At times, the movements of soldiers and civilians in the Bosnia of 2004 become almost too convoluted to follow, but don’t give up. Just when you’re wishing you had jotted down major plot points, a character will deliver a capsule summary of where things stand. Meanwhile, Turow devotees will enjoy the glimpses of stalwarts from previous Kindle County novels ... The real pleasure of the new novel lies not so much in solving the mystery of the massacre as in watching Turow knock down assumption after assumption made by Boom — and the reader. In fact, I can’t think of another novel in which so many givens end up being exposed as either honest mistakes or outright lies. Testimony is a tour de force of collapsing perceptions.
The result is fast-paced, well researched and, like the background it describes, distinctly tangled. This is a crime novel that requires a level of concentration and engagement with international politics some readers may balk at ... Turow successfully recreates the roiling uncertainty of the Bosnian conflict and its consequences, the stew of racism, military aggression and crime, the willingness of ordinary people to visit spectacular cruelty on their neighbors in obedience to ethnic enmities centuries old ... Testimony lacks the tautness of Turow’s earlier legal thrillers, and one senses a midlife author attempting, like his midlife character, to find meaning and resolution, and 'bring justice to the millions in several nations murdered, tortured, raped, starved and savagely misled' in the course of the Bosnian conflict. This book does not wear its research lightly and tends to inform the reader, a little ponderously, when a lecture is about to begin ... imperfect and occasionally confusing, but also admirable and important.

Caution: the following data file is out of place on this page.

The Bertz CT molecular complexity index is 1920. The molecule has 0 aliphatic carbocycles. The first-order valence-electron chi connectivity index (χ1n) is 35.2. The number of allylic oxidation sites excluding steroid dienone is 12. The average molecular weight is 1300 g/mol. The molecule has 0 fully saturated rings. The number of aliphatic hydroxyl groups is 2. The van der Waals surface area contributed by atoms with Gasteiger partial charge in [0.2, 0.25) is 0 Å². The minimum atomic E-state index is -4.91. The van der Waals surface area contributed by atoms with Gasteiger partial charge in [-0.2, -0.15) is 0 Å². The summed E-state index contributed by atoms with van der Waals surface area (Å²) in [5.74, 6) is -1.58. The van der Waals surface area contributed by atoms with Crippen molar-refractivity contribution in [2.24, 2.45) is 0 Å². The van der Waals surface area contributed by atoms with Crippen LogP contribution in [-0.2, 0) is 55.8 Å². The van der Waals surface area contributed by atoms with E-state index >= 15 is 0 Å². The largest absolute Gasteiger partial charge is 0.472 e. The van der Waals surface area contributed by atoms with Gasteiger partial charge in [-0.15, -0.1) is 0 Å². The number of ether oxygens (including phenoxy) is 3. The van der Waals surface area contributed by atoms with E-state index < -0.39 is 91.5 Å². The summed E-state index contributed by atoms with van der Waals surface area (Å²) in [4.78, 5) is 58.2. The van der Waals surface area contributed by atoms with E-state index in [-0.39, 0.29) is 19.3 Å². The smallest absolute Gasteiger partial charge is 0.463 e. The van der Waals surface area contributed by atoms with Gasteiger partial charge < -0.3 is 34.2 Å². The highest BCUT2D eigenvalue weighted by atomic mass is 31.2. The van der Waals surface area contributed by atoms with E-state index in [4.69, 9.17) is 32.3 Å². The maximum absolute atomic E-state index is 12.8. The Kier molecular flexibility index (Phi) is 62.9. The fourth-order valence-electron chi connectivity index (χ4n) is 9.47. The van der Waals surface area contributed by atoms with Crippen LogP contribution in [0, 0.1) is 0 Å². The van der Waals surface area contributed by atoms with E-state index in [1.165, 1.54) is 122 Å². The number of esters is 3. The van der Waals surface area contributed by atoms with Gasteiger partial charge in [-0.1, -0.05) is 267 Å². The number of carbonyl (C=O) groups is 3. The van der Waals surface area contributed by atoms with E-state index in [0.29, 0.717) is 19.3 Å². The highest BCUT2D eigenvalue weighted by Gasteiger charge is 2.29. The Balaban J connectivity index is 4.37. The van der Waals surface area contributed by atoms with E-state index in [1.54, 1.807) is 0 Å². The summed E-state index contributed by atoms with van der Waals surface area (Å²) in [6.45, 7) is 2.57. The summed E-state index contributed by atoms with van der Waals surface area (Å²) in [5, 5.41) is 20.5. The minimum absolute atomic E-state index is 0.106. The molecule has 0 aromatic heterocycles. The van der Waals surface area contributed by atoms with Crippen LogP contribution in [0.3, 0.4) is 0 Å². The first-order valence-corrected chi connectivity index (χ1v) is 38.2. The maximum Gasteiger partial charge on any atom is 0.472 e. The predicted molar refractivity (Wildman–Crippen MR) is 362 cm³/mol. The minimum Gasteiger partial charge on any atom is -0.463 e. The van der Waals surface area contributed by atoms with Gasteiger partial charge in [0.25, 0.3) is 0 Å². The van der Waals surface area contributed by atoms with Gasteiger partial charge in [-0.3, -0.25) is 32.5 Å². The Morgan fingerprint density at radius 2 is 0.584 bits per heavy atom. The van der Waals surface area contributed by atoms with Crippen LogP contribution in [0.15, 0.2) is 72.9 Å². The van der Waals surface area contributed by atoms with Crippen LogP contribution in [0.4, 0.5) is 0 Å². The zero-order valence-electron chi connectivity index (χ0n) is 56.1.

It's a compelling story, told with Turow's usual ease, authority and understated humor. But after all these years, he can't escape the shadow of Presumed Innocent — nor, for all the distance his protagonist travels, does he seem to want to. Boom's ill-advised affair with the sexually charged Esma can't help but recall the far more incendiary illicit romance between Rusty Sabich and Carolyn Polhemus. Perhaps if Boom were less straight-laced, the affair would heat up the pages. As it is, it's rather lukewarm in a by-the-numbers kind of way.